Automated Bicycle Counts: Lessons from Boulder, Colorado

Quantifying bicycle use is fundamental to understanding bicycle travel. Methods of counting bicycles vary from limited-time, manual counts to permanent overhead imaging sensors. One common permanent counting method uses inductive loops embedded in the pavement to count cyclists on paths. Although inductive loop detectors have been found to be a highly accurate method of counting bicycles under ideal test conditions, their accuracy after years of use has not been systematically studied. This study focuses on bicycle counts collected by the City of Boulder, Colorado, since 1998, on multiuse paths with inductive loop detectors. To estimate the accuracy of the devices in use, two individuals manually counted path users at six locations. On average, the loop detectors counted 4% fewer bicycles than the manual counters at the same locations. Of the 22 detector channels with sufficient counts to judge their accuracy, roughly 68% were considered accurate. The most dramatic inaccuracies were caused primarily by detector settings and software-related problems. This study found that inductive loop detectors can provide accurate measures of bicycle use on a pathway, but only when detectors are properly installed, calibrated, maintained, and free of external interference.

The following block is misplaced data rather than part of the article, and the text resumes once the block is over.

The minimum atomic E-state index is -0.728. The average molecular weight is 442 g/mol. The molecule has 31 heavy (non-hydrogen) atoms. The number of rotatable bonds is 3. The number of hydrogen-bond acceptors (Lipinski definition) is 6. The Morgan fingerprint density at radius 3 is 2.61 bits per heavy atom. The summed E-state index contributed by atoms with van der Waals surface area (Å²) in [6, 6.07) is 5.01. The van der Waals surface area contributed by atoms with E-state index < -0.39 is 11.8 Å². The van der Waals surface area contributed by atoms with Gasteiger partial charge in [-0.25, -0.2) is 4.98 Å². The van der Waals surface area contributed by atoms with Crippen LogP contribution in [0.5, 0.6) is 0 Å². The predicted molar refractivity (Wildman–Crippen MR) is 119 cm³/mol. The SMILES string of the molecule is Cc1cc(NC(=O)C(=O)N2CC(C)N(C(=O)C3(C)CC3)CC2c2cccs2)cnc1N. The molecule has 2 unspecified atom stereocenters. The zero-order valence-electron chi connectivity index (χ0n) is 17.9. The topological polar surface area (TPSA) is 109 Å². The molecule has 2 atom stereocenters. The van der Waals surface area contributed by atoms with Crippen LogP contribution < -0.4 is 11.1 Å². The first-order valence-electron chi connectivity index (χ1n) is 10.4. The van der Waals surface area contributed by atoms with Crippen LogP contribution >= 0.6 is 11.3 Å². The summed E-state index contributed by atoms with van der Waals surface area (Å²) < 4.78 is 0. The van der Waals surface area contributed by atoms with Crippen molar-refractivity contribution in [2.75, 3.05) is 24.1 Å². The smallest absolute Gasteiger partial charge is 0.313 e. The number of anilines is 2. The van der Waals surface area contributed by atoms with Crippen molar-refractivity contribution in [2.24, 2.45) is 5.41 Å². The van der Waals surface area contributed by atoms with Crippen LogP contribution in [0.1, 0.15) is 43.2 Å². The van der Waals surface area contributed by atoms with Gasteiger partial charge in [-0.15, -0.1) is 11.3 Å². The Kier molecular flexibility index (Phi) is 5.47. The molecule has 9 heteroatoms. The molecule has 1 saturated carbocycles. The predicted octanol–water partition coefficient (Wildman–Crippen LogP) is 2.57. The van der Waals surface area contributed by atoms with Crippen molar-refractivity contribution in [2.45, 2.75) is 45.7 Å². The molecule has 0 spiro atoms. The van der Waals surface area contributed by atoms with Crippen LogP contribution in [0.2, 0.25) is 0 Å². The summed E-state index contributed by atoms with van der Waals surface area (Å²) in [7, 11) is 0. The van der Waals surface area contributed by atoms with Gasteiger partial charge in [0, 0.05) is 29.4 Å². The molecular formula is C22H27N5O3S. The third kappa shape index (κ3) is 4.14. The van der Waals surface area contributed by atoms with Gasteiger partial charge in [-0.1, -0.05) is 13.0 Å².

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  • Accession Number: 01151110
  • Record Type: Publication
  • ISBN: 9780309160643
  • Report/Paper Numbers: 10-1393
  • Files: TRIS, TRB, ATRI
  • Created Date: Jan 25 2010 10:37AM